Is there anything more frustrating than buying a new pair of jeans?
Yes, shopping for a sports bra!
When I find a good sports bra, I buy as many as I can; I know they will likely be gone next season. Much like my running shorts, I have held on to sports bras long after they should be replaced simply because I can’t find anything comparable on the market.
Women with larger breasts know well the pain that can come with carrying the extra weight. Our breasts can impact posture, posterior muscles, even how we walk. It is no surprise that they impact our athletics.
Through several focus groups, I spoke with over 50 plus size women across the US about activewear. The most talked about and maligned garment was the sports bra. There are common terms to describe the challenges we face, and I am sure some of these will sound familiar.
- Uni-boob, when the bra squishes your together and into your body to stop them from moving.
- Spillage, when your breasts are spilling out of the top and sides of the bra.
- Back fat, when the bra is so tight it makes your back skin bulge out, similar to spillage.
- Strap cuts, when the shoulder straps are so tight they leave painful red indentation on your body.
- Roll up – when the band bottom of the sport bra rolls up.
What is the deal? Why is it so difficult to get right?
Apparently there is a heck of a lot of science that goes into creating a good, supportive sports bra. Our breasts have no actual muscle. Breasts consist of tissue and glands that sit on top of our pectoral muscle. Breasts move freely and not necessarily in the same direction. Size, density, and placement all vary, making standardization almost impossible.
Last year was the 40th anniversary of the Sports Bra. Design and introduced in 1977, the first prototype was made of two jock straps sewn together, called the Jog Bra.  Today there are thousands of more stylish options, but function and fit issues remain. So how do you know what is right for you? To begin, we need to understand the basic fit options available.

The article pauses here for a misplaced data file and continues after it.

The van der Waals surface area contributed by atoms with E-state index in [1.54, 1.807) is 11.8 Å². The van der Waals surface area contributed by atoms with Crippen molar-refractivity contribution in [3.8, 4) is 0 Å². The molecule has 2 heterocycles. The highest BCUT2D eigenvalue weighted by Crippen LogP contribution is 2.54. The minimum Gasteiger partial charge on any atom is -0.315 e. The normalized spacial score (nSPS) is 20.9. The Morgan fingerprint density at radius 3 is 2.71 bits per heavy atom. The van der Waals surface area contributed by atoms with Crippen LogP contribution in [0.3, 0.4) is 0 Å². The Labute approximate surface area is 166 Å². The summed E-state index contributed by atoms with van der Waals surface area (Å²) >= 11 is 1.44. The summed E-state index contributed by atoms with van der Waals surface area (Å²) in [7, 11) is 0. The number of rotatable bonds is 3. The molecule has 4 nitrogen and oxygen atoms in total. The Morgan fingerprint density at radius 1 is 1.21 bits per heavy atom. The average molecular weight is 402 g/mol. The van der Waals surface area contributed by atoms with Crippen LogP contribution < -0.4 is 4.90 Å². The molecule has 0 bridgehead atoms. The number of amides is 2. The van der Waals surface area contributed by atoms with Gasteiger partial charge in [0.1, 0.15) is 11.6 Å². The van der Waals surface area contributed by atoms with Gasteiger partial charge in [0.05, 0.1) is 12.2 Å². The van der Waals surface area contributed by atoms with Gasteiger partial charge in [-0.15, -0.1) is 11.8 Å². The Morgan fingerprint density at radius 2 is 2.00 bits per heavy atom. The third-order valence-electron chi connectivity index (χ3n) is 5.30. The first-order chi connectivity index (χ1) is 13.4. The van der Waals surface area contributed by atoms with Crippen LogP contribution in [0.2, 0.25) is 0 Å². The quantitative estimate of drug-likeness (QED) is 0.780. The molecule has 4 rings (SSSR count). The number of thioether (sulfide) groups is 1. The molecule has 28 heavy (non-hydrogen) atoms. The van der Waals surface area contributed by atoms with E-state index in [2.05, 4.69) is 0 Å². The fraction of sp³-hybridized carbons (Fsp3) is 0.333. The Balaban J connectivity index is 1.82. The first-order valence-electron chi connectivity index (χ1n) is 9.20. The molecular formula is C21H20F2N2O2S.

There are two types of sports bras, the Compression Bra and the Encapsulation Bra. Their names describe how they work. The Compression Bra uses compression to minimize movement. The Encapsulation bra provides for individual support to each breast. Some designs use a combination of both. Both designs come with their pros and cons, but generally speaking Compression Bras are best for low impact activities and Encapsulation bras work well for higher impact sports.
Fundamental to finding the right bra, sports or otherwise is knowing and understanding your measurements. It is worth the time to get an old fashion fitting at a department store. You can also check out this great piece by Lane Bryant. Understanding your measurements will help you make a better decision on a sports bra.
In the past we have often had to choose between style, fit, and function. Women are demanding better products and some companies are listening. There is more investment in research design and development and there are more options for women of all shapes and sizes, if you know where to find them.
Here are a few of the good ones.
Panache. By far the most talked about sports bra among Proud Mary’s focus groups. Panache sports bras come in a wide range of sizes and provide excellent support, but it does come at a cost. Can you find them at varies vendor or buy direct here. The best description for Panache is that it is a piece of sporting equipment, something you invest in as part of your activity.
Brooks Running Sport Bra – by Moving Comfort is a long-time favorite. Moving Comfort sports bras were a close second among Proud Mary’s focus group participants. The company was founded in 1977 as athletic wear for women, specifically running shorts, but now Moving Comfort has become a trusted name in sports bras. The Juno bra has a back clasp and velcro adjustable straps.
Athleta. Proud Mary has tried and tested two Athleta sports bras that provide great comfort and support.
The GiGi Bra, is an encapsulation bra with wide cross straps and a back clasp. It has a wide support band around the torso and high coverage.
Be Bold is also an encapsulation bra. It has adjustable straps and instead of a back clasp, it has side clasps, helping to provide extra support and coverage to prevent side boob slippage.
Last, but not least, I have been a long time lover of Champion sports bras. The Power Shape Max is an over the shoulder encapsulation bra with adjustable straps and back clasp.
What? An over the shoulder bra that provides great support? I know! I am shocked too, but if someone were going to get it right I would bet on Champion. They are still my go-to brand for affordable, durable sport bras. I bought my first one several years ago and they still provide great support.
While these brands and style may be popular, every woman is unique. Do you have a favorite sports bra? Tell us about it! We would love to add to the list of quality activewear for plus size women.